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"Rigas Sargi"(defenders of Riga), Latvian movie. True story or rewriting history?

I recently watched the DVD called "Defenders of Riga", a movie made in 2007. It is indeed a movie that must have had quite a budget. It is interesting and quite exciting too, well worth watching as entertainment.

However, though it claims to be based on a true story, it would seem to me that the movie is more about building a national myth than about telling the real history of those days.

We follow Martin, a staunch Latvian nationalist who enlists in the Russian imperial army to fight the Germans during WWI. He gets all his friends to enlist too as they have been allowed to form Latvian batallions. After that we see nothing of WWI except for his sweetheart Elza waiting for him.

Then one day the train brings Martin and his fellow Latvian soldiers home in imperial uniforms with the emblems removed from their caps. President Ulmanis has put up the Latvian flag on the fortress tower. All is joy, but on the horizon a dark shadow looms...

There is General Goltz and his freikorps Iron Division who plots with the "White" russian colonel Bermont to take Riga by feigning to attack the bolsheviks, but having to pass through Riga to do so. Of course they will take Riga and reestablish German power in Latvia then.

The Germans and "White" russians attack Riga, but are halted as one bridge over the Daugava river is blown up, the other being a turn bridge is opened, so the Iron Division cannot pass.

In the meantime president Ulmanis is under heavy internal pressure to surrender the city, his government is full of defeatists and Martins sweetheart Elza also wavers and leaves the city. But, Ulmanis stands firm, Martin never doubts, and Elza returns....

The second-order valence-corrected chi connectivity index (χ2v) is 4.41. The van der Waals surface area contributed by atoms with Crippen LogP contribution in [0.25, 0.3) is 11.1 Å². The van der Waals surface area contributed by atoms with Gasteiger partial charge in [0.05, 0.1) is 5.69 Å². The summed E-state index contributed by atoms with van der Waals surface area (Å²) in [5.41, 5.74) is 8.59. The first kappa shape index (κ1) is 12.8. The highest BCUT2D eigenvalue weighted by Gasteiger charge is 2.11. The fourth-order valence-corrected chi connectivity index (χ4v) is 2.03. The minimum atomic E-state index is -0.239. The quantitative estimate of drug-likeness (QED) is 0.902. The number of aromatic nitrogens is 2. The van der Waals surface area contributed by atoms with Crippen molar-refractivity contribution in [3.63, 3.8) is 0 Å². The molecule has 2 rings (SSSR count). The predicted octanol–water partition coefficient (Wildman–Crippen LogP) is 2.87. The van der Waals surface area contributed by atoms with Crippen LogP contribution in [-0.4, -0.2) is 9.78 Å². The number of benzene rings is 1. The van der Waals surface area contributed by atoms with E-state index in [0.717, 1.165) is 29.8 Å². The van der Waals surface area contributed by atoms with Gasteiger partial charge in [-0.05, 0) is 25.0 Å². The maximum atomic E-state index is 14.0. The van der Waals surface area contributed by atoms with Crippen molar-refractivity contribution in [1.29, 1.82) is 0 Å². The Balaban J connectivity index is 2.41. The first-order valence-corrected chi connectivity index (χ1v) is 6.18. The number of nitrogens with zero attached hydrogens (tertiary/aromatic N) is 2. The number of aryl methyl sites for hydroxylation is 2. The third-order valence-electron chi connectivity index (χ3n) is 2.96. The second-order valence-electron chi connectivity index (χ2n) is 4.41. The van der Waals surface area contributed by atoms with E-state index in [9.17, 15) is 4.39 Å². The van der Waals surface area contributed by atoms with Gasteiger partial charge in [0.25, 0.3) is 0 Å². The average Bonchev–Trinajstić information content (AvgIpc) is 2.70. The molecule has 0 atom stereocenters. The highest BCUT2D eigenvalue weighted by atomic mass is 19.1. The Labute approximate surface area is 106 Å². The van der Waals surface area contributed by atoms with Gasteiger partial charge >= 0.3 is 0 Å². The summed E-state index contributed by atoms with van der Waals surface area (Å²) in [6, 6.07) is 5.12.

A frontline of trenches is dug through the city, a Latvian army is hurriedly assembled and a bold plan is hatched.... A group of soldiers will attack across the turn bridge, a smaller group will seize the German artillery, and the main body of the army will cross the Daugava in boats once the signal goes....

So, at the end of the day the latvian forces annihilate the Iron Division, Bermont flees, and Goltz is left alone. All is well and Latvia is free.

So, why am I sceptical to the way history is presented here? Well, unless someone who knows the history of 1919 better than me will correct me and tell me that this indeed happened, I think a few details are wrong here. Was not Goltz beaten by Estonian and Latvian troops after he actually took Riga? Not a single estonian gets any credit in this movie.

It is a thoroughly entertaining movie, with staunch heroes Martin, Ulmanis and Elza notably, and with heinuous villains, the psychopatic Golz and the vain drunkard Bermont....

It is definitely a "nation building" movie, seen from a Latvian perspective. True to history? Hardly, there are more errors here than mere "artistic licence" can explain.

Still worth seeing, though. They have put a lot into equipping the freikorps and Latvian army correctly (a few flaws there too, though). And, it is indeed exciting and dramatic enough.

So, go see it, but it is best viewed with some knowledge of the real events....
 

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I have not seen this movie, though I have read the complaints about the lack of credit to the Estonians in it before. I have a friend who is Latvian-American. They had a screening of the movie in his Latvian Lutheran church some time ago. His view of it was similar to Bc's. The older generation, the Latvian immigrants, thought it was somewhat overblown but entertaining. Modern politics in a small country with a large Russian minority are going to color any effort like this. And I'm still trying to find any identifiable Latvian markings on their Army's weapons.
 

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I am Lithuanian and the it is interesting to note that the actor who portrayed President Ulmanis is Lithuanian. One historic inaccuracy I noted was the crossing of the Latvians across the Daugava River. The river was actually frozen and no boats would have made it across. Nevertheless the movie was very entertaining.
 
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